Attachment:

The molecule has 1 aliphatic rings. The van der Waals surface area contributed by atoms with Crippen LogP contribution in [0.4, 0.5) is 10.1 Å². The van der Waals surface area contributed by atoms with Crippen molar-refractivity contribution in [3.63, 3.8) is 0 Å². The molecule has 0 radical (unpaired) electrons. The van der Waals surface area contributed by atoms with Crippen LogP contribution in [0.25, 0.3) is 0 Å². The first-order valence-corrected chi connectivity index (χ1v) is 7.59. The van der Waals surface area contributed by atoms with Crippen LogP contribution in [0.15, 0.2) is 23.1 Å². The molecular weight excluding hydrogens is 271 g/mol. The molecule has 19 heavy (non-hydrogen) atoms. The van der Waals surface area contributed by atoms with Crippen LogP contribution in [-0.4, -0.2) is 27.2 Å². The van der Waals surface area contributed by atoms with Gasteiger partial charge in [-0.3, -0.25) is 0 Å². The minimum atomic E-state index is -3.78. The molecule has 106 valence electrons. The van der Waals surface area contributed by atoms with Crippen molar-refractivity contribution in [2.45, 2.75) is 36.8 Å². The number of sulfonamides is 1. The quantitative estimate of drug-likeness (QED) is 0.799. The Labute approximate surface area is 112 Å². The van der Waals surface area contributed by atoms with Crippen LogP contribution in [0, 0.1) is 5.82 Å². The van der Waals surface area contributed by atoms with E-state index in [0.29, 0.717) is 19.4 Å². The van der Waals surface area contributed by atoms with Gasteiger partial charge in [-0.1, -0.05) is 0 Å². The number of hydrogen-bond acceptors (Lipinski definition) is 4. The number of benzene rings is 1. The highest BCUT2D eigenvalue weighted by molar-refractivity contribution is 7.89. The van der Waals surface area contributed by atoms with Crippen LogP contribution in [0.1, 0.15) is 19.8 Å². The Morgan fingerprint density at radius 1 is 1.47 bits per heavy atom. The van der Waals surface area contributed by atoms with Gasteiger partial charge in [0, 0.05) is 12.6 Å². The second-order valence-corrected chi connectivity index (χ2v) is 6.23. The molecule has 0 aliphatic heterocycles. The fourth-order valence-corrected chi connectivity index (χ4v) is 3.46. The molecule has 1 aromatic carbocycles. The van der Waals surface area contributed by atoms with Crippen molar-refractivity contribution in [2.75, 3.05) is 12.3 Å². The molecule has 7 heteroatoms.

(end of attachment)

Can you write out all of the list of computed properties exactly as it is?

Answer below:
The molecule has 1 aliphatic rings. The van der Waals surface area contributed by atoms with Crippen LogP contribution in [0.4, 0.5) is 10.1 Å². The van der Waals surface area contributed by atoms with Crippen molar-refractivity contribution in [3.63, 3.8) is 0 Å². The molecule has 0 radical (unpaired) electrons. The van der Waals surface area contributed by atoms with Crippen LogP contribution in [0.25, 0.3) is 0 Å². The first-order valence-corrected chi connectivity index (χ1v) is 7.59. The van der Waals surface area contributed by atoms with Crippen LogP contribution in [0.15, 0.2) is 23.1 Å². The molecular weight excluding hydrogens is 271 g/mol. The molecule has 19 heavy (non-hydrogen) atoms. The van der Waals surface area contributed by atoms with Crippen LogP contribution in [-0.4, -0.2) is 27.2 Å². The van der Waals surface area contributed by atoms with Gasteiger partial charge in [-0.3, -0.25) is 0 Å². The minimum atomic E-state index is -3.78. The molecule has 106 valence electrons. The van der Waals surface area contributed by atoms with Crippen molar-refractivity contribution in [2.45, 2.75) is 36.8 Å². The number of sulfonamides is 1. The quantitative estimate of drug-likeness (QED) is 0.799. The Labute approximate surface area is 112 Å². The van der Waals surface area contributed by atoms with Crippen LogP contribution in [0, 0.1) is 5.82 Å². The van der Waals surface area contributed by atoms with E-state index in [0.29, 0.717) is 19.4 Å². The van der Waals surface area contributed by atoms with Gasteiger partial charge in [-0.1, -0.05) is 0 Å². The number of hydrogen-bond acceptors (Lipinski definition) is 4. The number of benzene rings is 1. The highest BCUT2D eigenvalue weighted by molar-refractivity contribution is 7.89. The van der Waals surface area contributed by atoms with Crippen LogP contribution in [0.1, 0.15) is 19.8 Å². The Morgan fingerprint density at radius 1 is 1.47 bits per heavy atom. The van der Waals surface area contributed by atoms with Gasteiger partial charge in [0, 0.05) is 12.6 Å². The second-order valence-corrected chi connectivity index (χ2v) is 6.23. The molecule has 0 aliphatic heterocycles. The fourth-order valence-corrected chi connectivity index (χ4v) is 3.46. The molecule has 1 aromatic carbocycles. The van der Waals surface area contributed by atoms with Crippen molar-refractivity contribution in [2.75, 3.05) is 12.3 Å². The molecule has 7 heteroatoms.